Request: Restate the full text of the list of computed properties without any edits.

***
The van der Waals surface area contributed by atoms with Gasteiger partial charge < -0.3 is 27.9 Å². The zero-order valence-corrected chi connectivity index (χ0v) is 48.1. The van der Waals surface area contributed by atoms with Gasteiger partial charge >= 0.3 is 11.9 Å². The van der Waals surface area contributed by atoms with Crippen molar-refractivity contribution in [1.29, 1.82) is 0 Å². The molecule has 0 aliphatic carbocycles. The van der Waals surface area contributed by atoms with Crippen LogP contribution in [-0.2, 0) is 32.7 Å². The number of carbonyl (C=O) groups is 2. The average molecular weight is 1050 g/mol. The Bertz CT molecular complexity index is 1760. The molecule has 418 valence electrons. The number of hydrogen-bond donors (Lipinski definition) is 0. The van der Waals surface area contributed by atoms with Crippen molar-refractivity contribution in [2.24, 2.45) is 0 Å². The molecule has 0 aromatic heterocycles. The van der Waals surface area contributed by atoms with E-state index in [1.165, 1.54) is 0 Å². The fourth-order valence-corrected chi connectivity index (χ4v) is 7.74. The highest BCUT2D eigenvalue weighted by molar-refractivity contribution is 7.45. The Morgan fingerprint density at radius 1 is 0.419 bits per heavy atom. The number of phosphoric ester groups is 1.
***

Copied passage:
The van der Waals surface area contributed by atoms with Gasteiger partial charge < -0.3 is 27.9 Å². The zero-order valence-corrected chi connectivity index (χ0v) is 48.1. The van der Waals surface area contributed by atoms with Gasteiger partial charge >= 0.3 is 11.9 Å². The van der Waals surface area contributed by atoms with Crippen molar-refractivity contribution in [1.29, 1.82) is 0 Å². The molecule has 0 aliphatic carbocycles. The van der Waals surface area contributed by atoms with Crippen LogP contribution in [-0.2, 0) is 32.7 Å². The number of carbonyl (C=O) groups is 2. The average molecular weight is 1050 g/mol. The Bertz CT molecular complexity index is 1760. The molecule has 418 valence electrons. The number of hydrogen-bond donors (Lipinski definition) is 0. The van der Waals surface area contributed by atoms with Crippen molar-refractivity contribution in [2.24, 2.45) is 0 Å². The molecule has 0 aromatic heterocycles. The van der Waals surface area contributed by atoms with E-state index in [1.165, 1.54) is 0 Å². The fourth-order valence-corrected chi connectivity index (χ4v) is 7.74. The highest BCUT2D eigenvalue weighted by molar-refractivity contribution is 7.45. The Morgan fingerprint density at radius 1 is 0.419 bits per heavy atom. The number of phosphoric ester groups is 1.